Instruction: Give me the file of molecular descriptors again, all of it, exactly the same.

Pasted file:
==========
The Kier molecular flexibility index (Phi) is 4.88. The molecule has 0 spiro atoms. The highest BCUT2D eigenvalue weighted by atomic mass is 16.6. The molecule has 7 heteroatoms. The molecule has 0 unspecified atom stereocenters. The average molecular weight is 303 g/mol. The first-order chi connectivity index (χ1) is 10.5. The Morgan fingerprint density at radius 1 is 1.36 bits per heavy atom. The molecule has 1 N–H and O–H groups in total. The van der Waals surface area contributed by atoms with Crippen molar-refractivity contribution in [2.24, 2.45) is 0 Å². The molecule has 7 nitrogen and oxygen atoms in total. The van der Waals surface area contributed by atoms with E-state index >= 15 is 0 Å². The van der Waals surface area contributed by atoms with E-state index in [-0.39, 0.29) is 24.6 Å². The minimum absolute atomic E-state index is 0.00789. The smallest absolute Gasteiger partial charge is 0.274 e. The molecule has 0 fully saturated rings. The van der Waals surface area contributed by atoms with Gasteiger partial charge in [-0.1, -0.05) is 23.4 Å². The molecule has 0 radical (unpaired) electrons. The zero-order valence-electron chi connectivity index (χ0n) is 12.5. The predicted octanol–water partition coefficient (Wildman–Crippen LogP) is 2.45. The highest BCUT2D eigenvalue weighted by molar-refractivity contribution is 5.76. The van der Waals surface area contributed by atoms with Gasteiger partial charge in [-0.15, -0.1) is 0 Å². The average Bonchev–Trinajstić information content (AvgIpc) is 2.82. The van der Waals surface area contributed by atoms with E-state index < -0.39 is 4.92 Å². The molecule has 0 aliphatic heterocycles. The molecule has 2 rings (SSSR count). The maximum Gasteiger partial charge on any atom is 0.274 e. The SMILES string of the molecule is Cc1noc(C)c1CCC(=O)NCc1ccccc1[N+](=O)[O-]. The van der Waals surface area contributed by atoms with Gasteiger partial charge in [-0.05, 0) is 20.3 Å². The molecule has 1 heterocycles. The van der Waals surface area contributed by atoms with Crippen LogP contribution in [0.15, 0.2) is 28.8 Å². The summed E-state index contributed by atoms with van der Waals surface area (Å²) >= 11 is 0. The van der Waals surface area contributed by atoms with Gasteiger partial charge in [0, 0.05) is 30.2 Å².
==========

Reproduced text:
The Kier molecular flexibility index (Phi) is 4.88. The molecule has 0 spiro atoms. The highest BCUT2D eigenvalue weighted by atomic mass is 16.6. The molecule has 7 heteroatoms. The molecule has 0 unspecified atom stereocenters. The average molecular weight is 303 g/mol. The first-order chi connectivity index (χ1) is 10.5. The Morgan fingerprint density at radius 1 is 1.36 bits per heavy atom. The molecule has 1 N–H and O–H groups in total. The van der Waals surface area contributed by atoms with Crippen molar-refractivity contribution in [2.24, 2.45) is 0 Å². The molecule has 7 nitrogen and oxygen atoms in total. The van der Waals surface area contributed by atoms with E-state index >= 15 is 0 Å². The van der Waals surface area contributed by atoms with E-state index in [-0.39, 0.29) is 24.6 Å². The minimum absolute atomic E-state index is 0.00789. The smallest absolute Gasteiger partial charge is 0.274 e. The molecule has 0 fully saturated rings. The van der Waals surface area contributed by atoms with Gasteiger partial charge in [-0.1, -0.05) is 23.4 Å². The molecule has 0 radical (unpaired) electrons. The zero-order valence-electron chi connectivity index (χ0n) is 12.5. The predicted octanol–water partition coefficient (Wildman–Crippen LogP) is 2.45. The highest BCUT2D eigenvalue weighted by molar-refractivity contribution is 5.76. The van der Waals surface area contributed by atoms with Gasteiger partial charge in [-0.15, -0.1) is 0 Å². The average Bonchev–Trinajstić information content (AvgIpc) is 2.82. The van der Waals surface area contributed by atoms with E-state index < -0.39 is 4.92 Å². The molecule has 0 aliphatic heterocycles. The molecule has 2 rings (SSSR count). The maximum Gasteiger partial charge on any atom is 0.274 e. The SMILES string of the molecule is Cc1noc(C)c1CCC(=O)NCc1ccccc1[N+](=O)[O-]. The van der Waals surface area contributed by atoms with Gasteiger partial charge in [-0.05, 0) is 20.3 Å². The molecule has 1 heterocycles. The van der Waals surface area contributed by atoms with Crippen LogP contribution in [0.15, 0.2) is 28.8 Å². The summed E-state index contributed by atoms with van der Waals surface area (Å²) >= 11 is 0. The van der Waals surface area contributed by atoms with Gasteiger partial charge in [0, 0.05) is 30.2 Å².